Sales acquires a new meaning here, it is not being the door to door roaming water filter salesman, but the sales assistant inside Levi’s jean showroom helping customers try out a fitting and gently nudging them to make a purchase.
In this type of sales, you don’t always be closing, you land quickly and always be upselling. Here the product has to take the lead on triggering emotions and do the initial sell by itself.
Enterprise software never had a winner takes all behavior. Many companies in a category can co-exist sustainably. Several Indian startups have therefore mushroomed in global SaaS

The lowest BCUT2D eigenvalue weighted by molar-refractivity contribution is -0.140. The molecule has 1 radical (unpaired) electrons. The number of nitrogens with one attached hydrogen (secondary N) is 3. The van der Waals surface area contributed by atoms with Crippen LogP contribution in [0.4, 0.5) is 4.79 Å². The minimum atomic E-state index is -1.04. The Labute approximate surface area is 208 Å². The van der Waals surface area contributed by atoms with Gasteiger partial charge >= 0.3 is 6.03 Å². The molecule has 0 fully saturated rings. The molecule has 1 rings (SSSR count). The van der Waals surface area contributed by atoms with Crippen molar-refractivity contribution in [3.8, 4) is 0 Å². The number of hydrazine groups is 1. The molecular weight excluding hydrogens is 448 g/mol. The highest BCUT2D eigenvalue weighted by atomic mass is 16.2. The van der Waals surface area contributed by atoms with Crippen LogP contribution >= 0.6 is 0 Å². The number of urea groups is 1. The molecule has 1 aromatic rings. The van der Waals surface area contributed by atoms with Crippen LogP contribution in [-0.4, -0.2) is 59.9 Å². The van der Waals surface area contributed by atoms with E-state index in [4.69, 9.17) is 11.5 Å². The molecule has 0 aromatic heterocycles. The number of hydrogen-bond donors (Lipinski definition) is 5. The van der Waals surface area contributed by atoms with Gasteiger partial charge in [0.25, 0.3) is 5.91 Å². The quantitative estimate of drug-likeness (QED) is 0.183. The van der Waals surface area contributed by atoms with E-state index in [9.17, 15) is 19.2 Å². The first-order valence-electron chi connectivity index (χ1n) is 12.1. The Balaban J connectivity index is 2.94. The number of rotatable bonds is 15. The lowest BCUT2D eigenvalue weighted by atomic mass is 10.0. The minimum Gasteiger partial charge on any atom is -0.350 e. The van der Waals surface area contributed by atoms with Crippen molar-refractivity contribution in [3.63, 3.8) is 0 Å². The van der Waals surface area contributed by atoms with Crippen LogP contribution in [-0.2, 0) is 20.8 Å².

Fear meets greed on a treasure hunt journey
Only a handful of startups grow like a rocket ship to become some of the largest companies in the world.
Majority of them walk down the path of an acquisition. Whether planned or forced this entire process looks like dark art.
Walmart tried partnering with Airtel and Tata group independently to gain entry India and both failed, It felt the heat in the US with Amazon and China market was shut to outsiders. Getting into India was crucial in defining the new phase of the company their stake in the $100b+ market of global online retail.
Billions were at stake for Flipkart, smart late-stage investors pushed the right emotional buttons at Walmart to extract a huge strategic multiple.